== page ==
CSIS, 2 May 07: Iraqi Perceptions of the War: Public Opinion by City and Region
The patterns of conflict in Iraq have grown steadily more complex with time, adding sectarian and ethnic conflicts to what began as a largely Ba’athist dominated resistance in mid-2003. There are now five major patterns of violence:

Sunni Islamist extremist insurgents, where Al Qa’ida plays a major role along with at least two other movements. These are the primary source of suicide attacks, car bombings, and attacks on Iraqi and Coalition forces.

Iraqi Arab Sunni versus Arab Shi’ite conflicts, where Shi’ite militias and death squads play a major role, and where sectarian violence, threats, and pressures are forcing the segregation of many areas, leading to displacements, and creating ethnic “cleansing.”

Iraqi Arab versus Iraqi Kurdish ethnic conflicts center around the “ethnic fault” line, where control of Kirkuk and the oil fields around it have become a major source of tension and potential conflict that extends to the West to the area around Mosul. The future of the Turcomans and other minorities is directly affected by the outcome, as is national unity. This ethnic struggle also interacts with similar Kurdish ethnic tensions and struggles affecting Turkey, Iran, and Syria.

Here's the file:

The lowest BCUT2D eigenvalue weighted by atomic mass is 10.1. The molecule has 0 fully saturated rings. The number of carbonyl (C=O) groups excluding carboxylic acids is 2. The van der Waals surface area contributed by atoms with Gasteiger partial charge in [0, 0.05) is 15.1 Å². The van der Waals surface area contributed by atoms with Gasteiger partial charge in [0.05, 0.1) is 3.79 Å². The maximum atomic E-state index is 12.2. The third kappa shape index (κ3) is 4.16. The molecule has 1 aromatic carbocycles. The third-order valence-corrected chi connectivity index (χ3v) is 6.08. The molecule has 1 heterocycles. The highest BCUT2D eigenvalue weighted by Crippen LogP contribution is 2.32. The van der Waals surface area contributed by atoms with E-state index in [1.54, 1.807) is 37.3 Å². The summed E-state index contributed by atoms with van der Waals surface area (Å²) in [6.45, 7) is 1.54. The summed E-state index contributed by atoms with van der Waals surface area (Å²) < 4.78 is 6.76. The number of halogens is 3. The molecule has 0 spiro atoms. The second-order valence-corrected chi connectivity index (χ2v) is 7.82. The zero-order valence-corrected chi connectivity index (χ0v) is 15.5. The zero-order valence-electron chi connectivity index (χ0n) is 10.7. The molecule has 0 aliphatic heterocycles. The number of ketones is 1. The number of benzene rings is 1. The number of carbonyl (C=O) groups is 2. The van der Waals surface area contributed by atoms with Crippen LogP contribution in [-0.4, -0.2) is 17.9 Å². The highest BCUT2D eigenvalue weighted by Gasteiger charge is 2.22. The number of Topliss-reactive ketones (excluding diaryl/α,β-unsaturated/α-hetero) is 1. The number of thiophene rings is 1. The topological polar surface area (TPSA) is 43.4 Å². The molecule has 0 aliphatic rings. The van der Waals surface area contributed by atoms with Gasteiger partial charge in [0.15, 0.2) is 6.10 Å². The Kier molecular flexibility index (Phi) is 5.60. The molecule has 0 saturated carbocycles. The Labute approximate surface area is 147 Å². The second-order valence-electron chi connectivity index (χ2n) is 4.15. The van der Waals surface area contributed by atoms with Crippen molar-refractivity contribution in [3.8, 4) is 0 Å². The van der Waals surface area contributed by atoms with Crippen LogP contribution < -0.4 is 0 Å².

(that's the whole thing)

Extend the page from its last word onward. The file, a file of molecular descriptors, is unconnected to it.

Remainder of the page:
Arab Shi’ite on Arab Shi’ite struggles for political control and power, particularly in Southeastern Iraq. Each of the three major Shi’ite parties is a rival for power along with smaller parties that play a major role in key cities like Basra. Clashes between Shi’ite factions and militias have so far been limited, but the struggle for control of the Shi’ite shrine cites and the oil-rich provinces in the Southeast may have only begun.

Arab Sunni on Arab Sunni violence now concentrated largely in Al Anbar but spreading eastwards into Diyala. This is partly a struggle for tribal control of given areas, but also a struggle between Sunni Islamist extremist elements like Al Qa’ida in Iraq. These struggles ease the pressure on the ISF and Coalition to some degree, but the enemy of an enemy is not necessarily a lasting “friend.”

These divisions, however, tell only part of the story. Many Iraqis have divided or multiple loyalties, and the patterns of violence in one area may well differ from another. This becomes far clearer from the detailed results of a recent public opinion poll by ABC News, USA Today, the BBC, and ARD. This poll provided important insights into the overall trends in Iraqi “hearts and minds,” but it also provided an important window into just how much Iraqis differ by major city and province. It also shows that any successful effort at counterinsurgency and conciliation must carefully consider all of the patterns in Iraqi perceptions and civil conflict.